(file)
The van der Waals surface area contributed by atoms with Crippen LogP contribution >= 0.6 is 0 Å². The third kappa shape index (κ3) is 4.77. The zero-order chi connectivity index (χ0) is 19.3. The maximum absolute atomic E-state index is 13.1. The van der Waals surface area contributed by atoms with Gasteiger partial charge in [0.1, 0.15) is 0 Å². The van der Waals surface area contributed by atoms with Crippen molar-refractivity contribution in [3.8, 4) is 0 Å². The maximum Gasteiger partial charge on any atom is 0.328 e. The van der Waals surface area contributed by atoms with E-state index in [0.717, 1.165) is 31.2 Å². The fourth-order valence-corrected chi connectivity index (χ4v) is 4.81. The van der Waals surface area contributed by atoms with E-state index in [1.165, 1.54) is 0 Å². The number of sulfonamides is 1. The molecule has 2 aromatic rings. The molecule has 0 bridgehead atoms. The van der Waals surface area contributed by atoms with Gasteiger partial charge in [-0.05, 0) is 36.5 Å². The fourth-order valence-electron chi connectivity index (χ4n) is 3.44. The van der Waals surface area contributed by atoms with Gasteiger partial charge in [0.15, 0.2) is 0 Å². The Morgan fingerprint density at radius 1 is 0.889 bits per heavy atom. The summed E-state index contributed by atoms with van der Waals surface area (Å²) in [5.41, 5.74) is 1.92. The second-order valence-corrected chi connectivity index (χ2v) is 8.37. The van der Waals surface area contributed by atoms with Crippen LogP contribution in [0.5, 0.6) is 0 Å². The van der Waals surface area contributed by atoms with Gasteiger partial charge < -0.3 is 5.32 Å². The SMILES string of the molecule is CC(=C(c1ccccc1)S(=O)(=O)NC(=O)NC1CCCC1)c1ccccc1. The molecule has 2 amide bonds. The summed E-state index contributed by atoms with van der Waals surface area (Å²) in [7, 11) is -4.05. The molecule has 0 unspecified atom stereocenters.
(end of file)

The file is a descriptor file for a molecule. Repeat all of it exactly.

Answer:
The van der Waals surface area contributed by atoms with Crippen LogP contribution >= 0.6 is 0 Å². The third kappa shape index (κ3) is 4.77. The zero-order chi connectivity index (χ0) is 19.3. The maximum absolute atomic E-state index is 13.1. The van der Waals surface area contributed by atoms with Gasteiger partial charge in [0.1, 0.15) is 0 Å². The van der Waals surface area contributed by atoms with Crippen molar-refractivity contribution in [3.8, 4) is 0 Å². The maximum Gasteiger partial charge on any atom is 0.328 e. The van der Waals surface area contributed by atoms with E-state index in [0.717, 1.165) is 31.2 Å². The fourth-order valence-corrected chi connectivity index (χ4v) is 4.81. The van der Waals surface area contributed by atoms with E-state index in [1.165, 1.54) is 0 Å². The number of sulfonamides is 1. The molecule has 2 aromatic rings. The molecule has 0 bridgehead atoms. The van der Waals surface area contributed by atoms with Gasteiger partial charge in [-0.05, 0) is 36.5 Å². The fourth-order valence-electron chi connectivity index (χ4n) is 3.44. The van der Waals surface area contributed by atoms with Gasteiger partial charge in [0.15, 0.2) is 0 Å². The Morgan fingerprint density at radius 1 is 0.889 bits per heavy atom. The summed E-state index contributed by atoms with van der Waals surface area (Å²) in [5.41, 5.74) is 1.92. The second-order valence-corrected chi connectivity index (χ2v) is 8.37. The van der Waals surface area contributed by atoms with Crippen LogP contribution in [0.5, 0.6) is 0 Å². The van der Waals surface area contributed by atoms with Gasteiger partial charge < -0.3 is 5.32 Å². The SMILES string of the molecule is CC(=C(c1ccccc1)S(=O)(=O)NC(=O)NC1CCCC1)c1ccccc1. The molecule has 2 amide bonds. The summed E-state index contributed by atoms with van der Waals surface area (Å²) in [7, 11) is -4.05. The molecule has 0 unspecified atom stereocenters.